1
\$\begingroup\$

Typical GLFW applications have these lines after glfwInit():

glfwWindowHint(GLFW_CONTEXT_VERSION_MAJOR, 3);
glfwWindowHint(GLFW_CONTEXT_VERSION_MINOR, 3);
glfwWindowHint(GLFW_OPENGL_PROFILE, GLFW_OPENGL_CORE_PROFILE);
glfwWindowHint(GLFW_OPENGL_FORWARD_COMPAT, GL_TRUE);

And similarly:

glfwMakeContextCurrent(window);

I get that glfwMakeContextCurrent is needed before sending calls to the OpenGL API, but the doc says

You can require a minimum OpenGL version by setting the GLFW_CONTEXT_VERSION_MAJOR and GLFW_CONTEXT_VERSION_MINOR hints before creation

But why would I want that? Why would I cut options for OpenGL versions? I did not understand that, if I am interpreting it correctly in the first place

\$\endgroup\$
0
1
\$\begingroup\$

Like many others, OpenGL is an evolving software. As time goes by, it needs to adapt to users needs and to the new and evolving hardware that the manufacturers such as Nvidia come up with.

As OpenGL version goes up, new features are offered, since sometimes those features require a more recent hardware, not every user can benefit from them. So this means that a shiny new thing you can do with OpenGL and show your players in your game will not be available for the users using older hardware.

By setting the minimal version of OpenGL, you're telling the API that you'll probably use more recent features, and it will help tell whether the user can run your game or not. It will also prevent the use of some older, deprecated features.

One of the side effects I can think of, is that software like NVIDIA Nsight will support calls only for the most recent OpenGL versions. So if you decide to build your game supporting an older OpenGL minimal version (because you want to support more users), you'll not be able that kind of tool to debug your code.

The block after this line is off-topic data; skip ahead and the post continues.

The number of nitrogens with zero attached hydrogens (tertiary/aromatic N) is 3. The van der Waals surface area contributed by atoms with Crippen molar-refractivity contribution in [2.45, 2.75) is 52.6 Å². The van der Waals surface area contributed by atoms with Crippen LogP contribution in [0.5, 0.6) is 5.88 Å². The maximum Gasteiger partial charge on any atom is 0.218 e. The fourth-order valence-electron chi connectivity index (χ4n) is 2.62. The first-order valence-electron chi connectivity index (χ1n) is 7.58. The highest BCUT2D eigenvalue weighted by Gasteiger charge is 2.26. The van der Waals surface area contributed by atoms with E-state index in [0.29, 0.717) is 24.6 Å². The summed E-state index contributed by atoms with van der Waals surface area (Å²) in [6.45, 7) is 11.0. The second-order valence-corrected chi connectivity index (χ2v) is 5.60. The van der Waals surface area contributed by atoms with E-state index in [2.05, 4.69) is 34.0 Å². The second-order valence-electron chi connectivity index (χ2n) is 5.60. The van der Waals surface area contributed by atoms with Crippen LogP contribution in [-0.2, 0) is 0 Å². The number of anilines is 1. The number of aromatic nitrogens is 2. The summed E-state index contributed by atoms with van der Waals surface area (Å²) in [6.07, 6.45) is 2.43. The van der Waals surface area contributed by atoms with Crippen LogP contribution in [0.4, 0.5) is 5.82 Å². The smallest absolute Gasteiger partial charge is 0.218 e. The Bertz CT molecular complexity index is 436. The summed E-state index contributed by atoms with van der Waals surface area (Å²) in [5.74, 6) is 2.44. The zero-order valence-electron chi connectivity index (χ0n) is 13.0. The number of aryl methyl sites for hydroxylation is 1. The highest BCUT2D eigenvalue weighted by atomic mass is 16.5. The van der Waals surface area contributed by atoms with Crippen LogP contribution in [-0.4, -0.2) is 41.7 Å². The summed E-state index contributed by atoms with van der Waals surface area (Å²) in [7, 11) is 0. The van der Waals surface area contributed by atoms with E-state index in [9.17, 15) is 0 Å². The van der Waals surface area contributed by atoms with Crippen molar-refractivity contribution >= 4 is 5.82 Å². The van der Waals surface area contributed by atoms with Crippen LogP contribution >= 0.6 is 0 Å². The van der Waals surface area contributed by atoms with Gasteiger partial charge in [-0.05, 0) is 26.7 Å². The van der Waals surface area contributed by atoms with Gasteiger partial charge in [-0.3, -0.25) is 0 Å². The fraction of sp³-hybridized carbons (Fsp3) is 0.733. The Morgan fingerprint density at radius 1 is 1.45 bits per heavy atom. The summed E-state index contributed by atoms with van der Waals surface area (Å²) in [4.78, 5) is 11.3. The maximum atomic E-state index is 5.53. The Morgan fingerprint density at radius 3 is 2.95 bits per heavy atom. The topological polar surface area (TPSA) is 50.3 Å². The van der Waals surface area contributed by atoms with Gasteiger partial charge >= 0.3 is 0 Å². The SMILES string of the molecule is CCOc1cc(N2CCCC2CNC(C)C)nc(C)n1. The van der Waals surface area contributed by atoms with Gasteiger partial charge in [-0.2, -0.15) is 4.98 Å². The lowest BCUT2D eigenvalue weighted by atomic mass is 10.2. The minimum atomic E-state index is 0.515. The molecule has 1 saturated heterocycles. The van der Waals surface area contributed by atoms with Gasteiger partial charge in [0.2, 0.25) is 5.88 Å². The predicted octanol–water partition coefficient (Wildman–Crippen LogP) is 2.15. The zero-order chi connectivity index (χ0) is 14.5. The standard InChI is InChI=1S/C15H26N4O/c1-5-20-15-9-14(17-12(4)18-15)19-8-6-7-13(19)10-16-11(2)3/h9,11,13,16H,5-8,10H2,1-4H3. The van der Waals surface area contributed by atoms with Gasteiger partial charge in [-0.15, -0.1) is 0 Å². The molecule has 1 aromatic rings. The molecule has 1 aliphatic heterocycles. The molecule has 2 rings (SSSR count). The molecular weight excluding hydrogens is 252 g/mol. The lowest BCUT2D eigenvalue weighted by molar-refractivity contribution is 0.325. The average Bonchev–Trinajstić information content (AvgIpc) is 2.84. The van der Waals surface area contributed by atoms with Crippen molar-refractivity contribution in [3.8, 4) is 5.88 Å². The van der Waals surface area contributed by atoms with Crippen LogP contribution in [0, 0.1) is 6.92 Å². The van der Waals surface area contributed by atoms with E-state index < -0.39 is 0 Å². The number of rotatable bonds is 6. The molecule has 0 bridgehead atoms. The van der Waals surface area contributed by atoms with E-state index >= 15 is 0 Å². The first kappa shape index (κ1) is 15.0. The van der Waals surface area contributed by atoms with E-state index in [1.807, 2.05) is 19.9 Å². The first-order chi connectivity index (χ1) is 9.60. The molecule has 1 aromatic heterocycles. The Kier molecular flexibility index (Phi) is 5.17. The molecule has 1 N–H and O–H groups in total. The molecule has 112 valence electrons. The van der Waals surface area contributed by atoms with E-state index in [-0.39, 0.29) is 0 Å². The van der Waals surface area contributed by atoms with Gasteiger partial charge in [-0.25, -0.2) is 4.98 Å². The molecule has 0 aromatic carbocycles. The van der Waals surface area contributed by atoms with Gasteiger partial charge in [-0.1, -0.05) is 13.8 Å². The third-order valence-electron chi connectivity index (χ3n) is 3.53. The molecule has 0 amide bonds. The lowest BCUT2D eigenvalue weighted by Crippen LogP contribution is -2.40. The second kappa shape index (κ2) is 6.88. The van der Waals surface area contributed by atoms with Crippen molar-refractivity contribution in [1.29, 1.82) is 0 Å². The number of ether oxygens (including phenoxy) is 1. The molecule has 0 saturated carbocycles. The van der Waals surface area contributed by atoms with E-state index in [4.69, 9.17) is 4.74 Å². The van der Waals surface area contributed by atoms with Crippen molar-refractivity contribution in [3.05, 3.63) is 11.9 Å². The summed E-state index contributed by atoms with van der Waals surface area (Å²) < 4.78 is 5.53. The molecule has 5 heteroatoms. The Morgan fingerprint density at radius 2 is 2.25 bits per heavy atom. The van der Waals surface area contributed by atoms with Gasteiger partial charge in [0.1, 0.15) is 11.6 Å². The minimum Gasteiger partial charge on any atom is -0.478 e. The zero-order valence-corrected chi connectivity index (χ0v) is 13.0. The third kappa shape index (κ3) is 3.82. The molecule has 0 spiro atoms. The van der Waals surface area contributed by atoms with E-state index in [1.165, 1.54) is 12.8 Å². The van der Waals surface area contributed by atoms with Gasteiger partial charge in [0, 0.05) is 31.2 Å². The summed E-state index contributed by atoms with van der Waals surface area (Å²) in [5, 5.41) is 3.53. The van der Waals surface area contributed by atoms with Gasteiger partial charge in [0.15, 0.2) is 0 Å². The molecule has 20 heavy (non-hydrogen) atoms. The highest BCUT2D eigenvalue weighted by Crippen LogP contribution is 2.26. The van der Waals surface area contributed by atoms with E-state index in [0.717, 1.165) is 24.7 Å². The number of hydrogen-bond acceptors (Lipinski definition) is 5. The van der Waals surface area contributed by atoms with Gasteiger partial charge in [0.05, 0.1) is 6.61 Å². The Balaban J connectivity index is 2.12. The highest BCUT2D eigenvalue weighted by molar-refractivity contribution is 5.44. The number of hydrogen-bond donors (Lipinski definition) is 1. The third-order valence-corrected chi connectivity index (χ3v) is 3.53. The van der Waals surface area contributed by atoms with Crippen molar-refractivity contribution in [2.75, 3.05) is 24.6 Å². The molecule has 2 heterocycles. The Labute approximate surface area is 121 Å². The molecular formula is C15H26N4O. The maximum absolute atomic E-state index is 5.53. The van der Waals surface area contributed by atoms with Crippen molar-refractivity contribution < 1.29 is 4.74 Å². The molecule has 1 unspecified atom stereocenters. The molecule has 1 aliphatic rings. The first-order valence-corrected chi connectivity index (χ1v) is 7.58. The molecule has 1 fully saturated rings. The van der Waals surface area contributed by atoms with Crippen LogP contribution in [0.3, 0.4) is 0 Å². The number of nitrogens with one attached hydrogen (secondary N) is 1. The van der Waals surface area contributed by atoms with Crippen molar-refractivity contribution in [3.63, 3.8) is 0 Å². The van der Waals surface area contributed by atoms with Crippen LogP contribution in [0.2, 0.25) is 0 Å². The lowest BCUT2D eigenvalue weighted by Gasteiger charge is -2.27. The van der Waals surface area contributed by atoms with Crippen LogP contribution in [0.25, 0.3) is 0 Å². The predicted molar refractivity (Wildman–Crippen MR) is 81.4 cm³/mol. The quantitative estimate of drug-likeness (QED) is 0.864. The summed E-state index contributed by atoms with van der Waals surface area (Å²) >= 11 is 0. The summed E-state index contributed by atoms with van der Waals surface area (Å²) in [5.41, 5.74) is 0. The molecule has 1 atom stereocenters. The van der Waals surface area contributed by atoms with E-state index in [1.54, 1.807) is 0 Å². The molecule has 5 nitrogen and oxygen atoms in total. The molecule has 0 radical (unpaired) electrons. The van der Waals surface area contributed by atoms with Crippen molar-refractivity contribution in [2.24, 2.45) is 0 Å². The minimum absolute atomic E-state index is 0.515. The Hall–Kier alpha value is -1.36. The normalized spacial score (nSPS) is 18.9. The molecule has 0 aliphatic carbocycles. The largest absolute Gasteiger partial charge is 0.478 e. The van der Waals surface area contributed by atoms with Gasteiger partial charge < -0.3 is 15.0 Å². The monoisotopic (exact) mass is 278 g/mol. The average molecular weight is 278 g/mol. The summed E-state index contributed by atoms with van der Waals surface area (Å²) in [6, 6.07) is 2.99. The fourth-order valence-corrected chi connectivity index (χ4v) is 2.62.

From what I understand, studios that have more resources will implement the same feature in a similar way using multiple OpenGL version, where the "more recent" way will be more beautiful and/or run faster.

\$\endgroup\$
0
0
\$\begingroup\$

You want to set a minimum version to have a functionality of that version available. That includes functionality of the shading language of the respective version.

Examples:

  1. Set 4.0 to have tessellation in the shader pipeline
  2. Set 4.2 to have a debug context
  3. Set 4.5 to have DSA (Direct State Access) available

... and so on.

See also: https://www.khronos.org/opengl/wiki/OpenGL_Context and https://www.glfw.org/docs/latest/context_guide.html

The latest version, 4.6, was defined in 2017. Setting a minimum versions may give the driver opportunities to optimise and to not reserve resources for functionality that will not be used, but that's speculative from my side.

\$\endgroup\$
0

Your Answer

By clicking “Post Your Answer”, you agree to our terms of service, privacy policy and cookie policy